Friday, May 12, 2006

Killing the CIA

Killing the CIA

In Goss, Bush found the perfect hatchet man to take vengeance on a despised agency. Now Goss is gone, scandal looms -- and the CIA is ruined.

By Sidney Blumenthal

...After the brief interim appointment of CIA professional John McLaughlin, on Aug. 10, 2004, almost three years to the day after the Aug. 6 presidential daily briefing on bin Laden, Bush named Porter Goss the new director of central intelligence. The president was looking for someone to rid him of the troublesome agency. In Goss, he thought he had discovered the perfect man for the bloody job, but the nature of the task undid Goss, and in his unraveling another scandal unfolded.

In the absence of any reliable evidence, CIA analysts had refused to put their stamp of approval on the administration's reasons for the Iraq war. Vice President Dick Cheney and his chief of staff, I. Lewis "Scooter" Libby, personally came to Langley to intimidate analysts on several occasions. Secretary of Defense Donald Rumsfeld and his then deputy secretary, Paul Wolfowitz, constructed their own intelligence bureau, called the Office of Special Plans, to sidestep the CIA and shunt disinformation corroborating the administration's arguments directly to the White House. "The administration used intelligence not to inform decision-making, but to justify a decision already made," Paul Pillar, then the chief Middle East analyst for the CIA, writes in the March-April issue of Foreign Affairs. "The process did not involve intelligence work designed to find dangers not yet discovered or to inform decisions not yet made. Instead, it involved research to find evidence in support of a specific line of argument -- that Saddam was cooperating with al Qaeda -- which in turn was being used to justify a specific policy decision."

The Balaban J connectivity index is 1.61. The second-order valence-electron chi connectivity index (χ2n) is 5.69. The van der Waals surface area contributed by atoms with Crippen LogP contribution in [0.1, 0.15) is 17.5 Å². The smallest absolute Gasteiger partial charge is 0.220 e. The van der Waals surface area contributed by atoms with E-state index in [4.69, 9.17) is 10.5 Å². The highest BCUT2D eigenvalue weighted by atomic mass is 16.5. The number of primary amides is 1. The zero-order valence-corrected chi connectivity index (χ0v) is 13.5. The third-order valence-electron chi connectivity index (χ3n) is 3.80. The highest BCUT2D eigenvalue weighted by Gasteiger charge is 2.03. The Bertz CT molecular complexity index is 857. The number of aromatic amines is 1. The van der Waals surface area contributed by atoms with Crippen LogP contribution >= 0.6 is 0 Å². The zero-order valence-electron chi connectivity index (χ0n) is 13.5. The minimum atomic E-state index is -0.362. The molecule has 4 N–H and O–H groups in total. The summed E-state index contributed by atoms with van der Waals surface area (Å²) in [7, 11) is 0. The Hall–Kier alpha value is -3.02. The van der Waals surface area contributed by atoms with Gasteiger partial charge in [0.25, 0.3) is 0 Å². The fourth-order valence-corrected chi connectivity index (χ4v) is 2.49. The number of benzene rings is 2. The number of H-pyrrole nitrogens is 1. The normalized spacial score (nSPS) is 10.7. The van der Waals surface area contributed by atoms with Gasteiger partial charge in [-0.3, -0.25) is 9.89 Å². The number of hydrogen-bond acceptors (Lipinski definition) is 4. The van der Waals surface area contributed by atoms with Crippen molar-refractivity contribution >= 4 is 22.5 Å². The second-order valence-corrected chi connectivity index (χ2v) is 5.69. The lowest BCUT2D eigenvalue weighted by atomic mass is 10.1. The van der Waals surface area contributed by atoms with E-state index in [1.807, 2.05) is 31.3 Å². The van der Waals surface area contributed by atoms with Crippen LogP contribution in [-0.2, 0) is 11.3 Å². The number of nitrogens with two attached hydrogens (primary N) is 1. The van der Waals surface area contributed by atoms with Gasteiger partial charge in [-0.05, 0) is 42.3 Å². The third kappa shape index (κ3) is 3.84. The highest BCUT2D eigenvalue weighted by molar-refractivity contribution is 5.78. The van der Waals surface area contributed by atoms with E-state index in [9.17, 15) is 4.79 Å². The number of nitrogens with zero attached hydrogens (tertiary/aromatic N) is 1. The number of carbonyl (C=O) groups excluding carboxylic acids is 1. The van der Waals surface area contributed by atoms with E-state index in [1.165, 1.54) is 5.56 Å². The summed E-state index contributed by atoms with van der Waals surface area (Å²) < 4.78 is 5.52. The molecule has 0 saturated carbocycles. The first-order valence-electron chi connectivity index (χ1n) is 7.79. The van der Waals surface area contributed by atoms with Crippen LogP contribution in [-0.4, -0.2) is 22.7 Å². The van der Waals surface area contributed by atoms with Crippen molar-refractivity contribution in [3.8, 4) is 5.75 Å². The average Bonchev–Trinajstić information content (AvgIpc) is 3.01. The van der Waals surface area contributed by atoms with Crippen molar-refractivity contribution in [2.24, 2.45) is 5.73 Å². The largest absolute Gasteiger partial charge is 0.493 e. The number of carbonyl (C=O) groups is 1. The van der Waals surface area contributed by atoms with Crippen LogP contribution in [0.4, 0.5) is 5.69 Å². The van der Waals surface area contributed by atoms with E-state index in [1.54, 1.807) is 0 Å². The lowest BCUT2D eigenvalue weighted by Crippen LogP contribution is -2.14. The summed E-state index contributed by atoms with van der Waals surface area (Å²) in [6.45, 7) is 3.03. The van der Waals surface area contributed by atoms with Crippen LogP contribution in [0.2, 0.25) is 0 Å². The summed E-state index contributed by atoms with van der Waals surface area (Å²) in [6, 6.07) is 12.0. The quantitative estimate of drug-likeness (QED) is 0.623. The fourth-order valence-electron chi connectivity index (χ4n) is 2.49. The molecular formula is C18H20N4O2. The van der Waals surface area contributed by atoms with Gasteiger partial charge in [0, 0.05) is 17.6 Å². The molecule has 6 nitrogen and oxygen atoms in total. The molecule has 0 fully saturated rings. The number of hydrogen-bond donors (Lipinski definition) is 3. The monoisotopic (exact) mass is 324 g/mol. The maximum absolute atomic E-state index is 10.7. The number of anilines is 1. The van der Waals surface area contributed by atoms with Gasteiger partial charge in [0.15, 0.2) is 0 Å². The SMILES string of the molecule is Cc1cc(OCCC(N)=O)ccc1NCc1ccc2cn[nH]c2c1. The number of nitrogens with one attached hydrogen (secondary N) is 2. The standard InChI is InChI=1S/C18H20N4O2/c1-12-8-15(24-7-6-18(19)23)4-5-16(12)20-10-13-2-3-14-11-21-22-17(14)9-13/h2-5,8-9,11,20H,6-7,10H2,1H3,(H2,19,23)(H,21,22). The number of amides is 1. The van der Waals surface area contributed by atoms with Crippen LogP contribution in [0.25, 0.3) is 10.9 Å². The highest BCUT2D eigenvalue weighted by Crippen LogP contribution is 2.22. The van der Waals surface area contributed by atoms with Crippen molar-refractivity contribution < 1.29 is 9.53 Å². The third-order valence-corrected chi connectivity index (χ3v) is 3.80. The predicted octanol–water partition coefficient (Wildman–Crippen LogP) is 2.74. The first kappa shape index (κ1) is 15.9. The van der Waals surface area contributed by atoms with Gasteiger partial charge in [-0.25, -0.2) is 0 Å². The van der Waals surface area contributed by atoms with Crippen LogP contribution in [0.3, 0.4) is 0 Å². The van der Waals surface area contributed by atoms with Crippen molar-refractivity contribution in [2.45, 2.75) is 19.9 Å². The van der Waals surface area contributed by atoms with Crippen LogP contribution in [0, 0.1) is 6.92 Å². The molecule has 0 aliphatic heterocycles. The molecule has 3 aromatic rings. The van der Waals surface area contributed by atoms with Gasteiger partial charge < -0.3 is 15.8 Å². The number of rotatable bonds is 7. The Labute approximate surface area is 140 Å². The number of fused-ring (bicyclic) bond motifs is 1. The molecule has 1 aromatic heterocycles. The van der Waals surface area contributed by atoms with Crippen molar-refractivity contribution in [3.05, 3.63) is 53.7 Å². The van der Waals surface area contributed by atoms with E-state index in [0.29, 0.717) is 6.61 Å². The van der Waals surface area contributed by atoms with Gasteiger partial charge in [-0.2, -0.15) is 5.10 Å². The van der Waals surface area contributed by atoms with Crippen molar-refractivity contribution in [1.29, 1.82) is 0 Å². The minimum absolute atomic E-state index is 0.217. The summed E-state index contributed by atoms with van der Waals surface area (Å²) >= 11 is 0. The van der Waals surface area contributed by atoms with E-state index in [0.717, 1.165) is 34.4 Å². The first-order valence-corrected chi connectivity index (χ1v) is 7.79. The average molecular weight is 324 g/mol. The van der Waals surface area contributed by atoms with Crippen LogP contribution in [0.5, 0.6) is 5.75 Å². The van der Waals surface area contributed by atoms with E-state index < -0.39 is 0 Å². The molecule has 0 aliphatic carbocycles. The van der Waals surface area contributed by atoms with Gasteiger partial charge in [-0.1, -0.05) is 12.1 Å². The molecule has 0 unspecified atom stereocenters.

But despite urgent pressures to report to the contrary, the CIA never reported that Saddam presented an imminent national security threat to the United States, that he was near to developing nuclear weapons, or that he had any ties to al-Qaida. Moreover, analysts predicted a protracted insurgency after an invasion of Iraq. Tenet, despite the lack of cooperation from the CIA's Directorate of Intelligence, acted as backslapper for the administration's policy.

The White House was in a fury. The CIA's professionalism was perceived as political warfare, and the agency apparently was seen as the center of a conspiracy to overthrow the administration.....

....The militarization of intelligence under Bush is likely to guarantee military solutions above other options. Uniformed officers trained to identity military threats and trends will take over economic and political intelligence for which they are untrained and often incapable, and their priorities will skew analysis. But the bias toward the military option will be one that the military in the end will dislike. It will find itself increasingly bearing the brunt of foreign policy and stretched beyond endurance. The vicious cycle leads to a downward spiral. And Hayden's story will be like a dull shadow of Powell's -- a tale of a "good soldier" who salutes, gets promoted, is used and abused, and is finally discarded.

No president has ever before ruined an agency at the heart of national security out of pique and vengeance. The manipulation of intelligence by political leadership demands ever tightened control. But political purges provide only temporary relief from the widening crisis of policy failure.